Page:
Bobbi Cleaveland, 73

Cazenovia resident still teaching skiing after more than 45 years as ski instructor

By Matthew Liptak

Q. How long have you been instructing at Toggenburg Mountain?

A. “I taught there for 23 years back in the ‘80s and ‘90s, and then I left and went to Labrador, and now I’ve been back at Tog for one year. I teach all levels of skiing. I’ve never been involved with racing. I got started when I went to college. I went to St. Lawrence University and in freshmen year some people came through the dorm asking if anybody knew how to ski. I said ‘I do.’ They said ‘Do you want to teach?’ I started teaching at the phys ed classes at the snow bowl at St. Lawrence. I’ve been teaching skiing forever. I’m a level three instructor of the PSIA [Professional Ski Instructors of America].”

Q. What do you like about skiing?

A. “I love being outdoors. I love the sunshine. I love the snow. I love the movement — the rhythmic qualities of skiing. I mean it’s almost like dancing on the snow. I never was one to go extremely fast. I wanted to be a pretty skier. It’s like dancing. A lot of times I’ll have my classes sing a song as they’re going down the hill so they’ll feel something that has a 1-2-3 waltz rhythm, and then they just try to get their ski turns to move with the song. It really helps people. I love the rhythmic quality of it.”

Q. How have you evolved as an instructor?

A. “Well, starting out I did kids. I did middle-aged people. I taught older people. You can’t do the same with each one. The more experienced I got the better I felt. Now with this senior program that I’ve been doing for many years, being a senior myself…I just feel that I know what they’re feeling. I know what they’re going through. I know what their fears are. I know what their health issues are. I can relate personally instead of a situation where you’ve got some 20-year-old trying to teach a 70-year-old — it doesn’t work too well.”

Q. How is the sport of skiing doing?

A. “The past 15 years, the number of people taking ski instruction has dwindled. I think back 10, 15 years and the areas were much more crowded. More people were taking lessons. It would be a major discussion to figure out why it’s dwindled, but I think it is dwindling. I’m sad to see that. Hopefully something will come along to turn it around.”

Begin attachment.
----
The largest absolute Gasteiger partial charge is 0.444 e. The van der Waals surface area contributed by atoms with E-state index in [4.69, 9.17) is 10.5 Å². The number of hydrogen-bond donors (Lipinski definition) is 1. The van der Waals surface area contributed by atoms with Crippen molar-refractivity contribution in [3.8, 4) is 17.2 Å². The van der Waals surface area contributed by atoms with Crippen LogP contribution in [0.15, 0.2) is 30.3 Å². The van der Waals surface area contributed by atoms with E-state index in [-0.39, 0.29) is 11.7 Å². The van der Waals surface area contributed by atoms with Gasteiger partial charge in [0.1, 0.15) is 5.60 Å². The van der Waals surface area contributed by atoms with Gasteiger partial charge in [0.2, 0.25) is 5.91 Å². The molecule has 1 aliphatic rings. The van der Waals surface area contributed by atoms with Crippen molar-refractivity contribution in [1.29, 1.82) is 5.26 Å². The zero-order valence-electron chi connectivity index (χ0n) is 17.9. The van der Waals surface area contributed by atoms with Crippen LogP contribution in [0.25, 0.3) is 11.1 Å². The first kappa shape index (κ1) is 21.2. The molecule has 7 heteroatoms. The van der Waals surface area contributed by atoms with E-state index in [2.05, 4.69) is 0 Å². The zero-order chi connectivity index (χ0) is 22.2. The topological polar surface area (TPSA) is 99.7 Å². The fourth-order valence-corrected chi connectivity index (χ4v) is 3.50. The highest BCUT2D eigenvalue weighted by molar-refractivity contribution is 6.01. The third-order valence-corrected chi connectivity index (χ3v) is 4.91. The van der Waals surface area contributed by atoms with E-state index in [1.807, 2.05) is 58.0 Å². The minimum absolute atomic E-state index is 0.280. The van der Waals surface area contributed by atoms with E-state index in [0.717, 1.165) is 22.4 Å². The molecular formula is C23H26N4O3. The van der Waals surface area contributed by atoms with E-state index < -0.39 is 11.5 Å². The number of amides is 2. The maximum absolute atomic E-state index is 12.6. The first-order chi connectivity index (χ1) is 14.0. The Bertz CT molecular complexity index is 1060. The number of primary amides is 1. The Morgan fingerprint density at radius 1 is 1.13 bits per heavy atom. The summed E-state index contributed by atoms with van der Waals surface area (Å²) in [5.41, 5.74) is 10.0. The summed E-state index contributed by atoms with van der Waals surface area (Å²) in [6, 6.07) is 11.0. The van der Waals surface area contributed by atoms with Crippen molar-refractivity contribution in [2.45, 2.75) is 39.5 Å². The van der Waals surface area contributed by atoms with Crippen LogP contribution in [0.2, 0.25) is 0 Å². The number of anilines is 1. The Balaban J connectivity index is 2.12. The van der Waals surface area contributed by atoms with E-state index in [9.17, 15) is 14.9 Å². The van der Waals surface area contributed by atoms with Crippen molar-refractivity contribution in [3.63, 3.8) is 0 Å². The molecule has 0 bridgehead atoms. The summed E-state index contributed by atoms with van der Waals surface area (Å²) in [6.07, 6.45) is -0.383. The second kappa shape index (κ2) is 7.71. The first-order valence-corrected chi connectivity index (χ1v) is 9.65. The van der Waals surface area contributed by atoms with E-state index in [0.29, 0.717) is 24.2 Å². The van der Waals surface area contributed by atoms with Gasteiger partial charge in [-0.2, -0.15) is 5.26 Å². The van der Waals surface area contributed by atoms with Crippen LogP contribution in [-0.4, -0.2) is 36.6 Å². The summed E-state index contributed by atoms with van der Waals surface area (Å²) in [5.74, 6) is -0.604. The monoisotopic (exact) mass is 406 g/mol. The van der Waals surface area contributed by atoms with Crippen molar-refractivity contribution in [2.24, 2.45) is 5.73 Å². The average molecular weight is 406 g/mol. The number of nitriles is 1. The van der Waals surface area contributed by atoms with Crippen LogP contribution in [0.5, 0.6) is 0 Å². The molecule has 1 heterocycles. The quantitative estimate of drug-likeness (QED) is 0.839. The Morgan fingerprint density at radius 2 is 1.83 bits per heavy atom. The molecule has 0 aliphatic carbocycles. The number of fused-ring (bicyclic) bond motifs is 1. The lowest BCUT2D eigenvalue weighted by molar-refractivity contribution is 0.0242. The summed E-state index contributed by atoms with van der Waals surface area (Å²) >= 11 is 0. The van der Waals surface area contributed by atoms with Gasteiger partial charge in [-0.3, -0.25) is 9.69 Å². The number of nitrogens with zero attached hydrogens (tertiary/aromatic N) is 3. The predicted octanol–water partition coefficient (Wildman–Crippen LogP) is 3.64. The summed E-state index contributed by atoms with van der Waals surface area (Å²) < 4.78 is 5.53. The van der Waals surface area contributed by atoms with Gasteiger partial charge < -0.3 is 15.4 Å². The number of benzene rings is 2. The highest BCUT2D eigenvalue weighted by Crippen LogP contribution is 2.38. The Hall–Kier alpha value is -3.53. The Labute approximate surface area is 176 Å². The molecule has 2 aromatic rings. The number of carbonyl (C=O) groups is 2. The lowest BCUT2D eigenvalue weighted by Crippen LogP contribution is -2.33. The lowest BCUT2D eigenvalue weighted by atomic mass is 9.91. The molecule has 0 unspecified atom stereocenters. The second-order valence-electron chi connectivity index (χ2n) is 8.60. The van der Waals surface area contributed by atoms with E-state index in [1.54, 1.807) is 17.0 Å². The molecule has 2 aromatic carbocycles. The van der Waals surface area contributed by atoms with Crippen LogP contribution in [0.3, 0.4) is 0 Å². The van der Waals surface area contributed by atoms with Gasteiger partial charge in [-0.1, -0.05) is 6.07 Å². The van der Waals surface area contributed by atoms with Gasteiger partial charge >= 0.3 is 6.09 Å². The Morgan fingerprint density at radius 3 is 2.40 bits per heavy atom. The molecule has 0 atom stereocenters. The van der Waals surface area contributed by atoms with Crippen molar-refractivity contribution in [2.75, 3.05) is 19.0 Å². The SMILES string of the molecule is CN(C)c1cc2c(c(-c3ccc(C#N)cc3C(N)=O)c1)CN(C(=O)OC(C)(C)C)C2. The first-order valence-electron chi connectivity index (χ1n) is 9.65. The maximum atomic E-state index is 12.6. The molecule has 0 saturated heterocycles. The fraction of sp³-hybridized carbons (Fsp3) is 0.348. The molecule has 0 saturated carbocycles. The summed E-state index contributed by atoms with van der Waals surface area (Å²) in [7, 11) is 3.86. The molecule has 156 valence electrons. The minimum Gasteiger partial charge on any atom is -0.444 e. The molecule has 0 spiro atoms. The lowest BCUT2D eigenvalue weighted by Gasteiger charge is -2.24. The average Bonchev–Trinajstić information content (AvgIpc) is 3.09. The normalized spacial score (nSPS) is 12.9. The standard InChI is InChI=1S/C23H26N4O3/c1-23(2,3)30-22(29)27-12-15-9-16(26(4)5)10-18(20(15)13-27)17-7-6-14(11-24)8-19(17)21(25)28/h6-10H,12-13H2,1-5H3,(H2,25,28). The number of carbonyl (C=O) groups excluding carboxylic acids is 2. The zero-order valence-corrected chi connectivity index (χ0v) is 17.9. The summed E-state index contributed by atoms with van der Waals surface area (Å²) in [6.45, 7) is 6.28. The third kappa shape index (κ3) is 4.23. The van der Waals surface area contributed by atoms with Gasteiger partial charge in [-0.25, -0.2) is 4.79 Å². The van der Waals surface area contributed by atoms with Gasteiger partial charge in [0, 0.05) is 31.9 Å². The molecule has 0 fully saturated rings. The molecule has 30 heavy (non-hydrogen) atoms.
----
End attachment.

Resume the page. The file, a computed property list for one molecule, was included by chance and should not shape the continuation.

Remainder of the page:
Q. What would you say to somebody who is 55 or older and wants to try skiing?

A. “I would say as long as they’re healthy, and mobile, and everything, there’s no reason why they couldn’t try. I always remember when I was teaching at Song Mountain years ago, I had a fellow come for lessons, and he had just retired. I taught him and he eventually ended up being on the ski patrol. He took it up quickly. I think he had been an athlete. It just shows if it’s something you want to do, and you’ve got good instruction, anybody can do it. Now the equipment is much easier to use. It’s more people-friendly. The skis have a shape to them which makes it much easier for someone to turn. Skiis are a little shorter.

“What I find with the senior program we have is that they used to ski, and then life got in the way. They’ve retired, and now they want to get back into it. When they used to ski the technique and the equipment was totally different. It’s beneficial to them, if they’re in that situation, [to] take some lessons.

Q. Do you travel to ski a lot?

A. “Now more than I used to because I’m not teaching as much. I can get away and do other things. Usually all the years that I’ve been in teaching I’m involved until the snow goes, and a lot of times at that point I really don’t want to ski anymore. I’m a little bit more free now to go take trips.”

Q. Are you looking forward to the new season?

A. “Oh yes. I just got home. I was down in Chili skiing. It was great — loved it. Way up in the mountains, way above the treeline, an altitude of 10,000, 12,000 feet. It was just such a wide-open area. We were lucky. It was sunny every day.”

Q. What do you like about instructing?

A.  “I really enjoy seeing people get it. So many times you talk about different things in different ways trying to get something that clicks with them. When the light bulb goes off I’m as excited as they are. I get a lot of joy out of teaching.”

Q. Is there anything else?

A.  “I just encourage people to get out and do something. If they think they might like skiing, the program we have at Toggenburg is called Mastertrax. I strongly recommend it if they want to see what it is all about.”

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